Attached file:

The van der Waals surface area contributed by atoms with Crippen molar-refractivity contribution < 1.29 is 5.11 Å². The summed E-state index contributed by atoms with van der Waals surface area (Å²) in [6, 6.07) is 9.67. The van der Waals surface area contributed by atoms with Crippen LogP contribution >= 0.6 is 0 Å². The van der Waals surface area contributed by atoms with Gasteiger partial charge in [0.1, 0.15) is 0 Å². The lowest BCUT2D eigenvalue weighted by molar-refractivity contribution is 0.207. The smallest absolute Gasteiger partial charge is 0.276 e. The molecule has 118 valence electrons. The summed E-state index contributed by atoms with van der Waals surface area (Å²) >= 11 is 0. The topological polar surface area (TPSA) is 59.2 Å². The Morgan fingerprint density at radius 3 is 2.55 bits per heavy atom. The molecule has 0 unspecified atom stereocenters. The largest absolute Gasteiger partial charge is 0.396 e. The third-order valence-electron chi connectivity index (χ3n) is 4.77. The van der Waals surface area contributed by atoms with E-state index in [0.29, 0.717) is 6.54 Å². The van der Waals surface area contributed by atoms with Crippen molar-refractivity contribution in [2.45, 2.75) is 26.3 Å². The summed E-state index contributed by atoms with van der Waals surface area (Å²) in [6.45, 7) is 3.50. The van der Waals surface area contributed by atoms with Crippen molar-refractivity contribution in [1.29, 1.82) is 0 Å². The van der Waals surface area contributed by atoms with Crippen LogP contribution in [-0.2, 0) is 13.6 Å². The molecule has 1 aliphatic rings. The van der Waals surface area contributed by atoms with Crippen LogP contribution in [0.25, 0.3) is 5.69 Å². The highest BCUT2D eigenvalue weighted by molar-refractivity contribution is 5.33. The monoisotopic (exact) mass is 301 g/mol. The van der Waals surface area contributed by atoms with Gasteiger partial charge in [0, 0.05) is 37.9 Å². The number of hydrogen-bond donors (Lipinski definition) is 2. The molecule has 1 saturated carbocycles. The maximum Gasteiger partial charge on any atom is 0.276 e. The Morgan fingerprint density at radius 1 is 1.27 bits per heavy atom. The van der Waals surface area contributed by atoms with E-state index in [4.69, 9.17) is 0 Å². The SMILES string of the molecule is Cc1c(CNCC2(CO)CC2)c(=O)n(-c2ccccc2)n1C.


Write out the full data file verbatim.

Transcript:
The van der Waals surface area contributed by atoms with Crippen molar-refractivity contribution < 1.29 is 5.11 Å². The summed E-state index contributed by atoms with van der Waals surface area (Å²) in [6, 6.07) is 9.67. The van der Waals surface area contributed by atoms with Crippen LogP contribution >= 0.6 is 0 Å². The van der Waals surface area contributed by atoms with Gasteiger partial charge in [0.1, 0.15) is 0 Å². The lowest BCUT2D eigenvalue weighted by molar-refractivity contribution is 0.207. The smallest absolute Gasteiger partial charge is 0.276 e. The molecule has 118 valence electrons. The summed E-state index contributed by atoms with van der Waals surface area (Å²) >= 11 is 0. The topological polar surface area (TPSA) is 59.2 Å². The Morgan fingerprint density at radius 3 is 2.55 bits per heavy atom. The molecule has 0 unspecified atom stereocenters. The largest absolute Gasteiger partial charge is 0.396 e. The third-order valence-electron chi connectivity index (χ3n) is 4.77. The van der Waals surface area contributed by atoms with E-state index in [0.29, 0.717) is 6.54 Å². The van der Waals surface area contributed by atoms with Crippen molar-refractivity contribution in [2.45, 2.75) is 26.3 Å². The summed E-state index contributed by atoms with van der Waals surface area (Å²) in [6.45, 7) is 3.50. The van der Waals surface area contributed by atoms with Crippen molar-refractivity contribution in [1.29, 1.82) is 0 Å². The van der Waals surface area contributed by atoms with Crippen LogP contribution in [-0.2, 0) is 13.6 Å². The molecule has 1 aliphatic rings. The van der Waals surface area contributed by atoms with Crippen LogP contribution in [0.25, 0.3) is 5.69 Å². The highest BCUT2D eigenvalue weighted by molar-refractivity contribution is 5.33. The monoisotopic (exact) mass is 301 g/mol. The van der Waals surface area contributed by atoms with Gasteiger partial charge in [0, 0.05) is 37.9 Å². The number of hydrogen-bond donors (Lipinski definition) is 2. The molecule has 1 saturated carbocycles. The maximum Gasteiger partial charge on any atom is 0.276 e. The Morgan fingerprint density at radius 1 is 1.27 bits per heavy atom. The van der Waals surface area contributed by atoms with E-state index in [4.69, 9.17) is 0 Å². The SMILES string of the molecule is Cc1c(CNCC2(CO)CC2)c(=O)n(-c2ccccc2)n1C.